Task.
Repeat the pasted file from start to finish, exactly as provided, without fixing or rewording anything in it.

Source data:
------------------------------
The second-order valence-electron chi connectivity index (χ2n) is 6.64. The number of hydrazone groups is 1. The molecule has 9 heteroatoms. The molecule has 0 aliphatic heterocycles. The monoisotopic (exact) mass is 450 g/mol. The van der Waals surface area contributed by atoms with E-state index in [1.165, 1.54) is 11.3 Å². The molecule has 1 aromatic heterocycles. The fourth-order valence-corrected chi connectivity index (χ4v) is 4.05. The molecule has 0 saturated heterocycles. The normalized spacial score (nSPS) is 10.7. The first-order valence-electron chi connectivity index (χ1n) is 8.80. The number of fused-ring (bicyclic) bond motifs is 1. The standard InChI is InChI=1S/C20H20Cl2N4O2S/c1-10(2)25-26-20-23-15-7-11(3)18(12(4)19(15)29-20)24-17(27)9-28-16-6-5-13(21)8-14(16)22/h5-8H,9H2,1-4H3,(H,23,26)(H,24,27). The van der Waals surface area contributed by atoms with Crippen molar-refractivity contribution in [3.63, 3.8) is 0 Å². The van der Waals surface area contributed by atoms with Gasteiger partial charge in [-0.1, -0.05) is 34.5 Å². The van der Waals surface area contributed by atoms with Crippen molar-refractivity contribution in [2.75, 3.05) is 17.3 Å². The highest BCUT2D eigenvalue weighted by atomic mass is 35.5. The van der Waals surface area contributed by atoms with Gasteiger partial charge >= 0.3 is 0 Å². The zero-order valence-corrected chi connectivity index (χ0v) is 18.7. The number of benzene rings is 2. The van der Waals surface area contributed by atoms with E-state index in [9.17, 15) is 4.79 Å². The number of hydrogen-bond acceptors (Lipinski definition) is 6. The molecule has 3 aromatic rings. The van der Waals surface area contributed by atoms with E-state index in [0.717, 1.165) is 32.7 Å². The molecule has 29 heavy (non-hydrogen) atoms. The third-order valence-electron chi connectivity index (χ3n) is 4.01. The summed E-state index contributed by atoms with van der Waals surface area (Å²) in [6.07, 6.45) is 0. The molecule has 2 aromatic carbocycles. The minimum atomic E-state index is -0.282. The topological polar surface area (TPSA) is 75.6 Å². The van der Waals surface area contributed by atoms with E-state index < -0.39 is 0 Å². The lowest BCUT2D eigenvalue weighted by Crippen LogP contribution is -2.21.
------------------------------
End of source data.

The second-order valence-electron chi connectivity index (χ2n) is 6.64. The number of hydrazone groups is 1. The molecule has 9 heteroatoms. The molecule has 0 aliphatic heterocycles. The monoisotopic (exact) mass is 450 g/mol. The van der Waals surface area contributed by atoms with E-state index in [1.165, 1.54) is 11.3 Å². The molecule has 1 aromatic heterocycles. The fourth-order valence-corrected chi connectivity index (χ4v) is 4.05. The molecule has 0 saturated heterocycles. The normalized spacial score (nSPS) is 10.7. The first-order valence-electron chi connectivity index (χ1n) is 8.80. The number of fused-ring (bicyclic) bond motifs is 1. The standard InChI is InChI=1S/C20H20Cl2N4O2S/c1-10(2)25-26-20-23-15-7-11(3)18(12(4)19(15)29-20)24-17(27)9-28-16-6-5-13(21)8-14(16)22/h5-8H,9H2,1-4H3,(H,23,26)(H,24,27). The van der Waals surface area contributed by atoms with Crippen molar-refractivity contribution in [3.63, 3.8) is 0 Å². The van der Waals surface area contributed by atoms with Gasteiger partial charge in [-0.1, -0.05) is 34.5 Å². The van der Waals surface area contributed by atoms with Crippen molar-refractivity contribution in [2.75, 3.05) is 17.3 Å². The highest BCUT2D eigenvalue weighted by atomic mass is 35.5. The van der Waals surface area contributed by atoms with Gasteiger partial charge >= 0.3 is 0 Å². The zero-order valence-corrected chi connectivity index (χ0v) is 18.7. The number of benzene rings is 2. The van der Waals surface area contributed by atoms with E-state index in [9.17, 15) is 4.79 Å². The number of hydrogen-bond acceptors (Lipinski definition) is 6. The molecule has 3 aromatic rings. The van der Waals surface area contributed by atoms with E-state index in [0.717, 1.165) is 32.7 Å². The molecule has 29 heavy (non-hydrogen) atoms. The third-order valence-electron chi connectivity index (χ3n) is 4.01. The summed E-state index contributed by atoms with van der Waals surface area (Å²) in [6.07, 6.45) is 0. The molecule has 2 aromatic carbocycles. The minimum atomic E-state index is -0.282. The topological polar surface area (TPSA) is 75.6 Å². The van der Waals surface area contributed by atoms with E-state index < -0.39 is 0 Å². The lowest BCUT2D eigenvalue weighted by Crippen LogP contribution is -2.21.